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Indian

Seated Shiva

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Object Details

Culture

Indian

Date

14th-15th century

Medium

Bronze

Dimensions

20 3/4 x 14 inches (52.7 x 35.6 cm)

Credit Line

Museum Associates Purchase Fund

Object
Number

67.027

South Indian bronzes have long been regarded as one of the great achievements of the metalworker’s a(…)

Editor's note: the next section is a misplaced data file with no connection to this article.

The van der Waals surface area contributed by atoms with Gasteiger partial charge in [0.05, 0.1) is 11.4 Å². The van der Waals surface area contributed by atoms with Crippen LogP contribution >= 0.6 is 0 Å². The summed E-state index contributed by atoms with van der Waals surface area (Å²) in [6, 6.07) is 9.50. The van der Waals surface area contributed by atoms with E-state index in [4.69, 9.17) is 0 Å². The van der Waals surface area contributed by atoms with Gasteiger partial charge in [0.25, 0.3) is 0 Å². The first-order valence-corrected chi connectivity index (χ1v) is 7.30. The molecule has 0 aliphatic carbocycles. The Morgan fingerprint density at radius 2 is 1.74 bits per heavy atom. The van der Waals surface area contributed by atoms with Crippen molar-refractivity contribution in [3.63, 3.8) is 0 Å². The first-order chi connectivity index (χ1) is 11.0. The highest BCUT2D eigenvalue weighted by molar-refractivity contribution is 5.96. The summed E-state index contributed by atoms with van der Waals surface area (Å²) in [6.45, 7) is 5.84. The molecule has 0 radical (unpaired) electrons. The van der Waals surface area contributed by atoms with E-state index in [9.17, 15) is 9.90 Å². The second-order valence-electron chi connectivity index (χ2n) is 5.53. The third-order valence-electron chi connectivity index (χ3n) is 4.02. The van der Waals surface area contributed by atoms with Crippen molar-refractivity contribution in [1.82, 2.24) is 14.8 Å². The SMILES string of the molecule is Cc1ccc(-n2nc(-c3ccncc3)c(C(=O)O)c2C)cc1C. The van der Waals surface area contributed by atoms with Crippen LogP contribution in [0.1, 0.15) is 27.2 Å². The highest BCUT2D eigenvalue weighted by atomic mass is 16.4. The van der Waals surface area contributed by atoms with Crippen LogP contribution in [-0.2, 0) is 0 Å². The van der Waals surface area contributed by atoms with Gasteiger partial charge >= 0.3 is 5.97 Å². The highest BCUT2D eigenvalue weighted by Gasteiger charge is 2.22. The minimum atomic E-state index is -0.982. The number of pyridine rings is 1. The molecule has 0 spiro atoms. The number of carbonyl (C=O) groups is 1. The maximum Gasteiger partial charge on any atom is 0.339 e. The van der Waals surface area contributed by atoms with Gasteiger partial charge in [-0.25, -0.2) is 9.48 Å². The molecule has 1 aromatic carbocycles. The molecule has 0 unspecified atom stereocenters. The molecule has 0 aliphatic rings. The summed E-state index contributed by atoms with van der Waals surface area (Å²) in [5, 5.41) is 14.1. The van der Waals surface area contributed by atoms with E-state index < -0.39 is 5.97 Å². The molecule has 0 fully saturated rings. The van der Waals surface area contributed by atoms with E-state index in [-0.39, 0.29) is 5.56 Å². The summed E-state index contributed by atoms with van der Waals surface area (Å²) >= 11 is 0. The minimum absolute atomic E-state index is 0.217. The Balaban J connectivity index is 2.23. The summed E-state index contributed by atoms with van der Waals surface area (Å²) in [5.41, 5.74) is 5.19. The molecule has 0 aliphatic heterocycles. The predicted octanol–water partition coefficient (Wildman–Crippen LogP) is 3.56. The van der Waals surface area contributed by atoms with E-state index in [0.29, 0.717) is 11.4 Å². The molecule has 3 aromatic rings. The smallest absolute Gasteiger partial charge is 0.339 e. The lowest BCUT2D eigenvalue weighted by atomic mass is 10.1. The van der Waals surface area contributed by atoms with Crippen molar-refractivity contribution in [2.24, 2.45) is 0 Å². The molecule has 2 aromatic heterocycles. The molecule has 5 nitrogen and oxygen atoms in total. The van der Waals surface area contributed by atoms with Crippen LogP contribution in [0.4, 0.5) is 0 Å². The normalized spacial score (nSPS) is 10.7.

South Indian bronzes have long been regarded as one of the great achievements of the metalworker’s art. With their abstract tubular limbs, elongated proportions, heart-shaped faces, and melodic gestures, these bronzes seem pervaded with a mystic gravity of spirit. Most of them were created in the service of Hinduism. The greatest period of achievement spans roughly the eighth to the twelfth centuries; our sculpture may date a century or two later, and represents the great Hindu god of creation and destruction, Shiva. He was originally seated together with his feminine consort Uma on a rectangular bronze pedestal, a common pairing in Hindu iconography. These pairs are touched with a serene and timeless domesticity, and are in polar contrast to the many other guises of Shiva as ascetic or destroyer. It is these contradictions between diametrically opposed conditions and qualities that make the mythology of Shiva so enigmatic. He is at once the fountain of eroticism and the desert of asceticism, and his mythology enacts a world process based on the dynamic interpenetration and permutation of desire and withdrawal, becoming and dissolution, terror and joy. In South India, Shiva is usually represented, as here, carrying in his upper hands an axe and a deer. According to the legend of the Pine Tree Forest, Shiva seduced, or created the impression that he seduced, the wives of a group of ascetic sages. The angry sages attacked Shiva by throwing a hatchet that he caught and now holds in his right hand. They then sent an antelope against him, which he captured in his left hand. (From “A Handbook of the Collection: Herbert F. Johnson Museum of Art,” 1998)

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